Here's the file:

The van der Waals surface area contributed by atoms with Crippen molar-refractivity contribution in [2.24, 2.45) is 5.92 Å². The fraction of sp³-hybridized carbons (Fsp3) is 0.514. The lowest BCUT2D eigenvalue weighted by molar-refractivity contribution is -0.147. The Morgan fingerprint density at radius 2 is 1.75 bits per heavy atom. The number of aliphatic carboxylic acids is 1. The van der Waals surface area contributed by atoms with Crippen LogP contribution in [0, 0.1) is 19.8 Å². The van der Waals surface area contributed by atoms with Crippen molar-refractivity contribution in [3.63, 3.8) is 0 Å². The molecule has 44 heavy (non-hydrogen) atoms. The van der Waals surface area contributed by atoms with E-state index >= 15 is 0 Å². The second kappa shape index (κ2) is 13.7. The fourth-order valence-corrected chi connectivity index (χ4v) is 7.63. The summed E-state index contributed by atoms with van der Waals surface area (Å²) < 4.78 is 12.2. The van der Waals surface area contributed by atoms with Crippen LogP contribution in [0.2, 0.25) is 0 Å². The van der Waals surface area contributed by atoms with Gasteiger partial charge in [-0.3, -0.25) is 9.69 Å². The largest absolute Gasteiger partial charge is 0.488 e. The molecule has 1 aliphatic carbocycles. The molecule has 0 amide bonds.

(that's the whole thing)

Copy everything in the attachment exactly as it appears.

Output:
The van der Waals surface area contributed by atoms with Crippen molar-refractivity contribution in [2.24, 2.45) is 5.92 Å². The fraction of sp³-hybridized carbons (Fsp3) is 0.514. The lowest BCUT2D eigenvalue weighted by molar-refractivity contribution is -0.147. The Morgan fingerprint density at radius 2 is 1.75 bits per heavy atom. The number of aliphatic carboxylic acids is 1. The van der Waals surface area contributed by atoms with Crippen LogP contribution in [0, 0.1) is 19.8 Å². The van der Waals surface area contributed by atoms with Crippen molar-refractivity contribution in [3.63, 3.8) is 0 Å². The molecule has 44 heavy (non-hydrogen) atoms. The van der Waals surface area contributed by atoms with E-state index >= 15 is 0 Å². The second kappa shape index (κ2) is 13.7. The fourth-order valence-corrected chi connectivity index (χ4v) is 7.63. The summed E-state index contributed by atoms with van der Waals surface area (Å²) < 4.78 is 12.2. The van der Waals surface area contributed by atoms with Crippen LogP contribution in [0.2, 0.25) is 0 Å². The van der Waals surface area contributed by atoms with Gasteiger partial charge in [-0.3, -0.25) is 9.69 Å². The largest absolute Gasteiger partial charge is 0.488 e. The molecule has 1 aliphatic carbocycles. The molecule has 0 amide bonds.